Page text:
Principle #4: apertures and counters

principle 4 apertures and counters

We’re four principles into this life of typography and we are already feeling that we learned a lot of interesting new things. Today we’re going to move our attention towards two new elements: apertures and counters. Let’s define them and understand they’re particularities!

Let’s define these new elements

Aperture and counter in American Typewriter.

Some people might say that there is no difference between apertures and counters. They think those two elements are interchangeable and refer to pretty much the same thing. We believe that they define similar, yet different aspects of a glyph. By differentiating them, we will make our lives easier when it comes to describing a particular glyph. This way, we won’t encounter any misunderstandings, we’ll attribute the right name to the right concept and our life’s going to be much more easier.

Firstly, let’s define them. On one hand, the aperture is an open space between the interior white space and the exterior of a glyph. It’s very visible in letters such as lowercase ‘a’, lowercase ‘e’ or both uppercase and lowercase ‘c’.

On the other hand, the counter represents the closed white space inside a glyph. You can think about the same lowercase ‘a’ or lowercase ‘e’ in order to understand this other notion. Or, for a simpler image, just imagine an ‘o’ or a ‘p’, letters who are characterized by a simple counter.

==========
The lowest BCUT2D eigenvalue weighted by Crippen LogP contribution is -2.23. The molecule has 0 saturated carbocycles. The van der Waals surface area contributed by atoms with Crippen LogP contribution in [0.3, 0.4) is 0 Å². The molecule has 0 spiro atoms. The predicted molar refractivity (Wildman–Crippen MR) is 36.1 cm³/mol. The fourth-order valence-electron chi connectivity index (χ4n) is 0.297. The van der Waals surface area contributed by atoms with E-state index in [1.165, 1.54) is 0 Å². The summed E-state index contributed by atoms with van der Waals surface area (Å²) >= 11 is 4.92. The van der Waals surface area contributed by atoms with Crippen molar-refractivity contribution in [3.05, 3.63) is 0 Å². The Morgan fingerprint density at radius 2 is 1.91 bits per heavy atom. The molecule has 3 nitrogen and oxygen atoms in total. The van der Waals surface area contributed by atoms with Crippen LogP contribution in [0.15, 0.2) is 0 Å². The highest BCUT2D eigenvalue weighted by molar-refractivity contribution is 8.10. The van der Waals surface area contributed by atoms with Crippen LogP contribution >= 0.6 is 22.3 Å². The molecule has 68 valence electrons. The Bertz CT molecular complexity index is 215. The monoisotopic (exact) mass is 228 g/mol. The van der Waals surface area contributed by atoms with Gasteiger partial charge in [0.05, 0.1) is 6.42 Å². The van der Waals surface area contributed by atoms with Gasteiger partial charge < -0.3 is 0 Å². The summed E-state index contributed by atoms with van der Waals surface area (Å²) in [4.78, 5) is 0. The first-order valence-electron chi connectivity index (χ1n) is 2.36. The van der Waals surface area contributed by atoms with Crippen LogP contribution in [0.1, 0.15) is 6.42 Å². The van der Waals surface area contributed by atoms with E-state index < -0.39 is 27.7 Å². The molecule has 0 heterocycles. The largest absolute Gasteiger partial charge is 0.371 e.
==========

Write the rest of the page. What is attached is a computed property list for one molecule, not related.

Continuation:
Basically, the one and only aspect that points the difference between them is whether the white space is enclosed or not.

The importance of understanding the difference

When combining various fonts, it’s important to keep in mind the shapes of apertures and counters. The shapes of these elements will determine if a font is or isn’t compatible with other fonts. By taking this into account, you can avoid mixing up two fonts and realizing one looks bigger than the other one.

If you’re looking for the right mix of fonts, check WhatFontIs. We have over 500,000 fonts available, so you don’t need to worry about apertures and counters. You’ll definitely find one right combination that’s just right for you.

Technical lead at WhatFontIs since 2010 with a (healthy?) obsession for fonts.